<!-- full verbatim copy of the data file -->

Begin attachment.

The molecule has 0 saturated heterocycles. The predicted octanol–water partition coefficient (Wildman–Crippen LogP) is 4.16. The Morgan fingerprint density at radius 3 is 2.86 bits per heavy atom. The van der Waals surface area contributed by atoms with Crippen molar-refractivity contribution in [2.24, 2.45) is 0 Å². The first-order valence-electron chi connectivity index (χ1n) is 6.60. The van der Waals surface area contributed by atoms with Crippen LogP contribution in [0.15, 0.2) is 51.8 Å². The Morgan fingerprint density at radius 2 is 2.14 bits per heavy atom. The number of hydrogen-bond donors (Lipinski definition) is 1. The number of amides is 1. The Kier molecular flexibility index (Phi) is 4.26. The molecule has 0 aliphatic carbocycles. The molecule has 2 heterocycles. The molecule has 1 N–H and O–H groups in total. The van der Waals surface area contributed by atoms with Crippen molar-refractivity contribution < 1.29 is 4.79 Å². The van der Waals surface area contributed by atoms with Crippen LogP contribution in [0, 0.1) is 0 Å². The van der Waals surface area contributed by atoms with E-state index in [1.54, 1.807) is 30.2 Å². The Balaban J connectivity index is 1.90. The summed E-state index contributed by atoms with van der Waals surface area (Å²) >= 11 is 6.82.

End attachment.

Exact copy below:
The molecule has 0 saturated heterocycles. The predicted octanol–water partition coefficient (Wildman–Crippen LogP) is 4.16. The Morgan fingerprint density at radius 3 is 2.86 bits per heavy atom. The van der Waals surface area contributed by atoms with Crippen molar-refractivity contribution in [2.24, 2.45) is 0 Å². The first-order valence-electron chi connectivity index (χ1n) is 6.60. The van der Waals surface area contributed by atoms with Crippen LogP contribution in [0.15, 0.2) is 51.8 Å². The Morgan fingerprint density at radius 2 is 2.14 bits per heavy atom. The number of hydrogen-bond donors (Lipinski definition) is 1. The number of amides is 1. The Kier molecular flexibility index (Phi) is 4.26. The molecule has 0 aliphatic carbocycles. The molecule has 2 heterocycles. The molecule has 1 N–H and O–H groups in total. The van der Waals surface area contributed by atoms with Crippen molar-refractivity contribution < 1.29 is 4.79 Å². The van der Waals surface area contributed by atoms with Crippen LogP contribution in [0, 0.1) is 0 Å². The van der Waals surface area contributed by atoms with E-state index in [1.54, 1.807) is 30.2 Å². The Balaban J connectivity index is 1.90. The summed E-state index contributed by atoms with van der Waals surface area (Å²) >= 11 is 6.82.